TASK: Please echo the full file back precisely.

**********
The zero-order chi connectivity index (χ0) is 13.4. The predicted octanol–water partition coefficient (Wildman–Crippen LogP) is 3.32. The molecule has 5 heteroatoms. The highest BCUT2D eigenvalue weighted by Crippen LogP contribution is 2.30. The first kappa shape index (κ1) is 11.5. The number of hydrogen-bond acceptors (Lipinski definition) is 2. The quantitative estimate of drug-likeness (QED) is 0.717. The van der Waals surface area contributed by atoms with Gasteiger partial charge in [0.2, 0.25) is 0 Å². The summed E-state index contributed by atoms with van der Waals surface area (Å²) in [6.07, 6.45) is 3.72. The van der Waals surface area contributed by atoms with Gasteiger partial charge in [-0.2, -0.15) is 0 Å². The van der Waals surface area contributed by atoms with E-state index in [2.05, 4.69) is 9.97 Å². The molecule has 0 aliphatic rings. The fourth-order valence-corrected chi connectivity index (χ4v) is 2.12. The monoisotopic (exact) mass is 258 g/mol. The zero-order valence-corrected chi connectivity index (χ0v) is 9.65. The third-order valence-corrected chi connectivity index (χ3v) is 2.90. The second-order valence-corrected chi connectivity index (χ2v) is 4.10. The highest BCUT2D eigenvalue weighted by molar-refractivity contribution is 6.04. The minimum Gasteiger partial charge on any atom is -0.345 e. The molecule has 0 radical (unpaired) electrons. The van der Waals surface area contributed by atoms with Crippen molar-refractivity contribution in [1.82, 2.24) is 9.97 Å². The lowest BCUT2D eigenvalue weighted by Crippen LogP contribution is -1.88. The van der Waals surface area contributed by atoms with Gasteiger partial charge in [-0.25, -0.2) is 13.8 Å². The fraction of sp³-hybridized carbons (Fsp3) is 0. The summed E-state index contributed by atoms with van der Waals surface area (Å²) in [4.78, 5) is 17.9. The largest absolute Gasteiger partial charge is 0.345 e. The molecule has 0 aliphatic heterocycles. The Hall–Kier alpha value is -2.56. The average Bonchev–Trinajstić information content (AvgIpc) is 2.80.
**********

The zero-order chi connectivity index (χ0) is 13.4. The predicted octanol–water partition coefficient (Wildman–Crippen LogP) is 3.32. The molecule has 5 heteroatoms. The highest BCUT2D eigenvalue weighted by Crippen LogP contribution is 2.30. The first kappa shape index (κ1) is 11.5. The number of hydrogen-bond acceptors (Lipinski definition) is 2. The quantitative estimate of drug-likeness (QED) is 0.717. The van der Waals surface area contributed by atoms with Gasteiger partial charge in [0.2, 0.25) is 0 Å². The summed E-state index contributed by atoms with van der Waals surface area (Å²) in [6.07, 6.45) is 3.72. The van der Waals surface area contributed by atoms with Gasteiger partial charge in [-0.2, -0.15) is 0 Å². The van der Waals surface area contributed by atoms with E-state index in [2.05, 4.69) is 9.97 Å². The molecule has 0 aliphatic rings. The fourth-order valence-corrected chi connectivity index (χ4v) is 2.12. The monoisotopic (exact) mass is 258 g/mol. The zero-order valence-corrected chi connectivity index (χ0v) is 9.65. The third-order valence-corrected chi connectivity index (χ3v) is 2.90. The second-order valence-corrected chi connectivity index (χ2v) is 4.10. The highest BCUT2D eigenvalue weighted by molar-refractivity contribution is 6.04. The minimum Gasteiger partial charge on any atom is -0.345 e. The molecule has 0 radical (unpaired) electrons. The van der Waals surface area contributed by atoms with Crippen molar-refractivity contribution in [1.82, 2.24) is 9.97 Å². The lowest BCUT2D eigenvalue weighted by Crippen LogP contribution is -1.88. The van der Waals surface area contributed by atoms with Gasteiger partial charge in [-0.25, -0.2) is 13.8 Å². The fraction of sp³-hybridized carbons (Fsp3) is 0. The summed E-state index contributed by atoms with van der Waals surface area (Å²) in [4.78, 5) is 17.9. The largest absolute Gasteiger partial charge is 0.345 e. The molecule has 0 aliphatic heterocycles. The Hall–Kier alpha value is -2.56. The average Bonchev–Trinajstić information content (AvgIpc) is 2.80.